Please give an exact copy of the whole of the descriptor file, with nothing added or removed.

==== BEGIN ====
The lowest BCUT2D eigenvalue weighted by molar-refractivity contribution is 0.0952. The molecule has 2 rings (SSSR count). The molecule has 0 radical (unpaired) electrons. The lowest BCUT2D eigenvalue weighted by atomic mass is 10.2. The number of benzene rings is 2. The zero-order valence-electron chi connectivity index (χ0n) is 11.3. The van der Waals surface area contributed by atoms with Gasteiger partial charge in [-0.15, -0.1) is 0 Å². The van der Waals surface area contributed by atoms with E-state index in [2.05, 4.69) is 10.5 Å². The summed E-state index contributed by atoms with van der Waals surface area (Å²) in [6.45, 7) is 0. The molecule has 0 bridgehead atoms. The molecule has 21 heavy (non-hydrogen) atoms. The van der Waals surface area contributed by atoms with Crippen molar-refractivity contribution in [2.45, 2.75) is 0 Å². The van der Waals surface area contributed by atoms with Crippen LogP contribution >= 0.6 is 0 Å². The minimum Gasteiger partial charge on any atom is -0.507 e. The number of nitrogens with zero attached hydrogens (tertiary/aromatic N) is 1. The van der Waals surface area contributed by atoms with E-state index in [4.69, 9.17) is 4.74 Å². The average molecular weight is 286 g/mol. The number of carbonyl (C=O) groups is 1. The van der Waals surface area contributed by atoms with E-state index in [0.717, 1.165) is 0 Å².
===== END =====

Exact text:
The lowest BCUT2D eigenvalue weighted by molar-refractivity contribution is 0.0952. The molecule has 2 rings (SSSR count). The molecule has 0 radical (unpaired) electrons. The lowest BCUT2D eigenvalue weighted by atomic mass is 10.2. The number of benzene rings is 2. The zero-order valence-electron chi connectivity index (χ0n) is 11.3. The van der Waals surface area contributed by atoms with Gasteiger partial charge in [-0.15, -0.1) is 0 Å². The van der Waals surface area contributed by atoms with E-state index in [2.05, 4.69) is 10.5 Å². The summed E-state index contributed by atoms with van der Waals surface area (Å²) in [6.45, 7) is 0. The molecule has 0 bridgehead atoms. The molecule has 21 heavy (non-hydrogen) atoms. The van der Waals surface area contributed by atoms with Crippen molar-refractivity contribution in [2.45, 2.75) is 0 Å². The van der Waals surface area contributed by atoms with Crippen LogP contribution >= 0.6 is 0 Å². The minimum Gasteiger partial charge on any atom is -0.507 e. The number of nitrogens with zero attached hydrogens (tertiary/aromatic N) is 1. The van der Waals surface area contributed by atoms with E-state index in [4.69, 9.17) is 4.74 Å². The average molecular weight is 286 g/mol. The number of carbonyl (C=O) groups is 1. The van der Waals surface area contributed by atoms with E-state index in [0.717, 1.165) is 0 Å².